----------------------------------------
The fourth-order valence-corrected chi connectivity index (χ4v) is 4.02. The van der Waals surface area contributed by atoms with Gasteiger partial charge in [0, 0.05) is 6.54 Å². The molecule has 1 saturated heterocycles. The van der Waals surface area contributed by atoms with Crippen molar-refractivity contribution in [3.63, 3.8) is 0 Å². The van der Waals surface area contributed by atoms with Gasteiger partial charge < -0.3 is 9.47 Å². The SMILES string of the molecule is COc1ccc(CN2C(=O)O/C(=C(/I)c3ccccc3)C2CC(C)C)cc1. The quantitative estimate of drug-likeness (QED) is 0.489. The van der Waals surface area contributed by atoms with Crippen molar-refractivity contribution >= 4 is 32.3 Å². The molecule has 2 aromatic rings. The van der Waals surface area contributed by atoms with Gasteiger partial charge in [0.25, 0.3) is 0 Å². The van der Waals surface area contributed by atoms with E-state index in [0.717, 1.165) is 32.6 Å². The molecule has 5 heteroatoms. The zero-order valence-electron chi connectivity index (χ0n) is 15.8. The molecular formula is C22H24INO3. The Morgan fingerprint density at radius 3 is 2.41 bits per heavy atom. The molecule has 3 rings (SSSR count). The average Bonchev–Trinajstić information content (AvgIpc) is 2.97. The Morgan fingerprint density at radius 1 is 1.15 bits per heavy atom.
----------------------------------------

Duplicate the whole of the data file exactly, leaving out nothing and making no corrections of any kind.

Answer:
The fourth-order valence-corrected chi connectivity index (χ4v) is 4.02. The van der Waals surface area contributed by atoms with Gasteiger partial charge in [0, 0.05) is 6.54 Å². The molecule has 1 saturated heterocycles. The van der Waals surface area contributed by atoms with Crippen molar-refractivity contribution in [3.63, 3.8) is 0 Å². The van der Waals surface area contributed by atoms with Gasteiger partial charge < -0.3 is 9.47 Å². The SMILES string of the molecule is COc1ccc(CN2C(=O)O/C(=C(/I)c3ccccc3)C2CC(C)C)cc1. The quantitative estimate of drug-likeness (QED) is 0.489. The van der Waals surface area contributed by atoms with Crippen molar-refractivity contribution >= 4 is 32.3 Å². The molecule has 2 aromatic rings. The van der Waals surface area contributed by atoms with Gasteiger partial charge in [0.25, 0.3) is 0 Å². The van der Waals surface area contributed by atoms with E-state index in [0.717, 1.165) is 32.6 Å². The molecule has 5 heteroatoms. The zero-order valence-electron chi connectivity index (χ0n) is 15.8. The molecular formula is C22H24INO3. The Morgan fingerprint density at radius 3 is 2.41 bits per heavy atom. The molecule has 3 rings (SSSR count). The average Bonchev–Trinajstić information content (AvgIpc) is 2.97. The Morgan fingerprint density at radius 1 is 1.15 bits per heavy atom.